(i) CgCDR1, CgCDR2, and CgSNQ2 expression levels.

Figure Figure22 shows the relative quantification of CgCDR1, CgCDR2, and CgSNQ2 (i.e., in reference to that of susceptible control isolate DSY562), expressed as the target gene R0 normalized to the URA3 R0 for 25 of the 29 isolates included in the study (see Materials and Methods for details). The remaining four isolates were analyzed together with their matched isolates, resulting in pairs of resistant and susceptible isolates (see below for results). In Fig. Fig.2,2, the results for 25 isolates were separated into two groups on the basis of their levels of susceptibility to fluconazole. The results on the left side of Fig. Fig.22 are for resistant isolates (16 isolates), and those on the right side are for S-DD isolates (9 isolates).

FIG. 2.
Expression of CgCDR1, CgCDR2, and CgSNQ2 in the 25 unmatched C. glabrata isolates, as determined by real-time RT-PCR analysis (see the text for details). For each target gene, the relative amount of transcription (i.e., in reference to that by susceptible ...

Twelve of the 16 fluconazole-resistant isolates expressed CgCDR1 at higher levels than susceptible control isolate DSY562 did, displaying amounts of CgCDR1 transcript that increased 11.9- to 263.9-fold compared to those detected in DSY562. Of those isolates that upregulated CgCDR1, all were resistant to the other three azoles.

Eight of the 16 fluconazole-resistant isolates expressed CgCDR2 at higher levels than the susceptible control isolate DSY562 did, but a lower relative increase (3.8- to 34.7-fold) than that of CgCDR1 was observed. Six of the eight isolates that upregulated CgCDR2 (isolates BPY46, BPY47, BPY49, BPY50, BPY60, and BPY233) were resistant to the other three azoles, while the remaining two isolates (isolates BPY59 and BPY135) were resistant to two other azoles (ketoconazole and itraconazole).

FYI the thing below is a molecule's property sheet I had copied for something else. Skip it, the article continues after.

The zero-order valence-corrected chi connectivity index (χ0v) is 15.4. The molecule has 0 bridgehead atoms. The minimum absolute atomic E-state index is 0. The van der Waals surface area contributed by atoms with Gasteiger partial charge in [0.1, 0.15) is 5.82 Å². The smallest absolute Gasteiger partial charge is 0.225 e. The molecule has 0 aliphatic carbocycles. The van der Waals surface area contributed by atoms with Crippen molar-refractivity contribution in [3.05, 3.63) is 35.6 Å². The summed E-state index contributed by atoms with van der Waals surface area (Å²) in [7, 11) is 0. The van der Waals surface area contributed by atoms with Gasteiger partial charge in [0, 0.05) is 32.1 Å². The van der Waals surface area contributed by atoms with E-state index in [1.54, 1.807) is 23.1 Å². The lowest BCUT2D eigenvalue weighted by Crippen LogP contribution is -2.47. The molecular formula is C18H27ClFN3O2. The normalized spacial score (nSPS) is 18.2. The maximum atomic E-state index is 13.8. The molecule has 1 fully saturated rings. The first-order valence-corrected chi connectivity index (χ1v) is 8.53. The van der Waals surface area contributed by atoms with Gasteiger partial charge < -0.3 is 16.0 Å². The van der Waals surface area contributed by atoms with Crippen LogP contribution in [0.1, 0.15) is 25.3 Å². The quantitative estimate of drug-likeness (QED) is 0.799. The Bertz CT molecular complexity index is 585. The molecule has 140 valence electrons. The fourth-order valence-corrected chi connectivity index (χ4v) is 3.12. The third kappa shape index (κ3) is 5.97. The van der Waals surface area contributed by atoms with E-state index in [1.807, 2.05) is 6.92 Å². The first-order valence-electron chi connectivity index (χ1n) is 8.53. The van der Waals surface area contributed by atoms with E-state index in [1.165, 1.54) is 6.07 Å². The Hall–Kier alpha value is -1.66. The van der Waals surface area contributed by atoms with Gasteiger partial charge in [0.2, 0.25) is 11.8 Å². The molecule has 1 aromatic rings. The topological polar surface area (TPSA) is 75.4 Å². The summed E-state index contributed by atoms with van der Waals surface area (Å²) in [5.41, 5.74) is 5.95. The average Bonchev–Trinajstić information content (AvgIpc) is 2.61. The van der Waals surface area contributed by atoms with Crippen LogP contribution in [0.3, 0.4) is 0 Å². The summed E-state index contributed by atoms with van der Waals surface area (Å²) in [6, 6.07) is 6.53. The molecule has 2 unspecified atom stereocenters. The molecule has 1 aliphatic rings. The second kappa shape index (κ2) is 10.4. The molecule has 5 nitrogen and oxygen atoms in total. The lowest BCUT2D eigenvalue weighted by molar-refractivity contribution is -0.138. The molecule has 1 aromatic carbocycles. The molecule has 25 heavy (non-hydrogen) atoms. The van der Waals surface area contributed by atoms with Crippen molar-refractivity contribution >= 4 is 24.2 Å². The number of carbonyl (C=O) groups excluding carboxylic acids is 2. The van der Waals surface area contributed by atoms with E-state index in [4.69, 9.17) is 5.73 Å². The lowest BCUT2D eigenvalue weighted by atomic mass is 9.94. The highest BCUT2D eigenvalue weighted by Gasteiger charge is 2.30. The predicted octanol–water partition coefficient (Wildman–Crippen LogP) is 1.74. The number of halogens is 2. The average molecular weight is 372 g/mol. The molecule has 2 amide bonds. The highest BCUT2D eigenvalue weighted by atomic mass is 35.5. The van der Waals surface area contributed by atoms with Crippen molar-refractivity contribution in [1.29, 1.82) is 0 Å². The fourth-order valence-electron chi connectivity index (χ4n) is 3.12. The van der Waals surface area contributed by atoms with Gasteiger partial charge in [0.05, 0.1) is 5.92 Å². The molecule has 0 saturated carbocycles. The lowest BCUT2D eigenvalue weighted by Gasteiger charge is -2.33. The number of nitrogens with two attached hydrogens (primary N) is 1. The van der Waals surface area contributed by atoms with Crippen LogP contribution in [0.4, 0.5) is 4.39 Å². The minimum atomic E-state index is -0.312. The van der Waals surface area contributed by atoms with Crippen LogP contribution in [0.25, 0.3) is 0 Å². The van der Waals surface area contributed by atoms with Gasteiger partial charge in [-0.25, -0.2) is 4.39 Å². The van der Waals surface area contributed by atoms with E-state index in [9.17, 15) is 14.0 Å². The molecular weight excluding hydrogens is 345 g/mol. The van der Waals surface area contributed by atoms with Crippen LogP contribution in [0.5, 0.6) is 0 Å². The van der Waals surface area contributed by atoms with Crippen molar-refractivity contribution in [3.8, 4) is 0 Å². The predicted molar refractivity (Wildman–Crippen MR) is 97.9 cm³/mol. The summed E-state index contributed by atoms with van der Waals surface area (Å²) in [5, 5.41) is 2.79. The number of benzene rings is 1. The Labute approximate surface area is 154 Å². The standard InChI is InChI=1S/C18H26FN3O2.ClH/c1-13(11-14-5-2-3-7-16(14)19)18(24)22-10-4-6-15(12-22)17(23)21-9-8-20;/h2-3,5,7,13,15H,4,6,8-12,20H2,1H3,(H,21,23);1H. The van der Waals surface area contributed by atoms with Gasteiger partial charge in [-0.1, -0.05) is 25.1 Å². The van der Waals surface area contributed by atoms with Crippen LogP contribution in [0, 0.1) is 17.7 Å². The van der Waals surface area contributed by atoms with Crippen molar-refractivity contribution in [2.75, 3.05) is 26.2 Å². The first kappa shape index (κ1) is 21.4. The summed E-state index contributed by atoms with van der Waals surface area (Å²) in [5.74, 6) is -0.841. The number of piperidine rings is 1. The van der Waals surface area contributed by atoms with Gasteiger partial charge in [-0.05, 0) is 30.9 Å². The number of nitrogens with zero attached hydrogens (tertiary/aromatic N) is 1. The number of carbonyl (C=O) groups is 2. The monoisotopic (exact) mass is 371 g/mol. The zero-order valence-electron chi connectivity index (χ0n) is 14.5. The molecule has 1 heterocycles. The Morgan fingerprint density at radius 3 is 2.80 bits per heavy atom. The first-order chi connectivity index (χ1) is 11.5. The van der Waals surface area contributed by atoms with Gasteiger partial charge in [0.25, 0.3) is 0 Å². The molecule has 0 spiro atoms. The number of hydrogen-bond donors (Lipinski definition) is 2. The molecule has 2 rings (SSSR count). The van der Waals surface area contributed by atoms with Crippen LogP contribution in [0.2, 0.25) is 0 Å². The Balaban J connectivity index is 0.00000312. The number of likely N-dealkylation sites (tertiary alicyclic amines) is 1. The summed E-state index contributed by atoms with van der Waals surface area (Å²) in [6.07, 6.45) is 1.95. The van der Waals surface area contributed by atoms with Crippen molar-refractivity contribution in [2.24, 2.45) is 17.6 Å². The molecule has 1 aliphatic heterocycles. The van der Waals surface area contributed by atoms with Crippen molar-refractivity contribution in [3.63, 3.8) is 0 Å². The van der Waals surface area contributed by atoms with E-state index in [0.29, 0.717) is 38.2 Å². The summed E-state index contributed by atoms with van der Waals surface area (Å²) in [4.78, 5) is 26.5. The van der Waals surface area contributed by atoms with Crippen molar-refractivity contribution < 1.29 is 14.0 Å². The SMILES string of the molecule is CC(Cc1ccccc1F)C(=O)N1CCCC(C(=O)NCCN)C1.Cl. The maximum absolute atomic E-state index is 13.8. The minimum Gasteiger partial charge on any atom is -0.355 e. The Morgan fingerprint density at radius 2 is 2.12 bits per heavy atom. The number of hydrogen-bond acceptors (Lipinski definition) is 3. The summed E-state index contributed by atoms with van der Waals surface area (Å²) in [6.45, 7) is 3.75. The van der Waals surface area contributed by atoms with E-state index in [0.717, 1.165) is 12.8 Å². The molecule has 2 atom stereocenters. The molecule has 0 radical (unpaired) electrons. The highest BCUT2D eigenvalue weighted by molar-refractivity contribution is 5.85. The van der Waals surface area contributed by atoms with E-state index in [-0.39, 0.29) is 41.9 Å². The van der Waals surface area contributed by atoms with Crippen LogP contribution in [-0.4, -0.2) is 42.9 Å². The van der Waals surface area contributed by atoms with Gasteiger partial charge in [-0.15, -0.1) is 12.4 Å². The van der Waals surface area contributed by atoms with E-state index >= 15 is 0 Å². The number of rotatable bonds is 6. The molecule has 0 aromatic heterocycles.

Eight of the 16 fluconazole-resistant isolates upregulated CgSNQ2, but to a lesser extent than they upregulated CgCDR1 and CgCDR2. The levels of expression in these isolates were 3.7- to 25.3-fold higher than that in susceptible control isolate DSY562. The eight isolates that upregulated CgSNQ2 were resistant to the other three azoles (isolates BPY46, BPY48, BPY49, BPY54, BPY55, and BPY60) or two azoles (isolates BPY59 and BPY135).

Overall, nine isolates concomitantly upregulated more efflux pump genes: CgCDR1, CgCDR2, and CgSNQ2 for three isolates (isolates BPY46, BPY49, and BPY60), CgCDR1 and CgCDR2 for three isolates (isolates BPY47, BPY50, and BPY233), CgCDR2 and CgSNQ2 for two isolates (isolates BPY59 and BPY135), and CgCDR1 and CgSNQ2 for one isolate (isolate BPY54).

Interestingly, of the four isolates that did not upregulate CgCDR1, two isolates (isolates BPY48 and BPY55) showed a relative increase in the level of expression only of CgSNQ2 and were resistant to the four azoles.

The 9 fluconazole S-DD isolates upregulated CgCDR1 or CgCDR2 or upregulated CgSNQ2 (Table (Table1),1), but the levels of upregulation were significantly less than those by 16 fluconazole-resistant isolates (3.7- to 8.0-fold for CgCDR1, 4.7- and 4.8-fold for CgCDR2, and 2.9- to 6.1-fold for CgSNQ2).

(ii) CgERG11 upregulation.

In many clinical C. albicans isolates, azole resistance has often been associated with overexpression of the ERG11 gene (12). Likewise, Marichal et al. (14) measured an eightfold increase in ERG11 mRNA levels in an azole-resistant clinical C. glabrata isolate due to amplification of the CgERG11 gene, which in turn resulted from chromosomal duplication. To determine if changes in the levels of expression of CgERG11 could be associated with the resistance phenotype observed in the study isolates, CgERG11 mRNA levels were analyzed (as described above). Beyond expectation, we found that all of the isolates expressed CgERG11 at levels nearly equal to that by susceptible control isolate DSY562.

(iii) CgERG11 sequence analysis.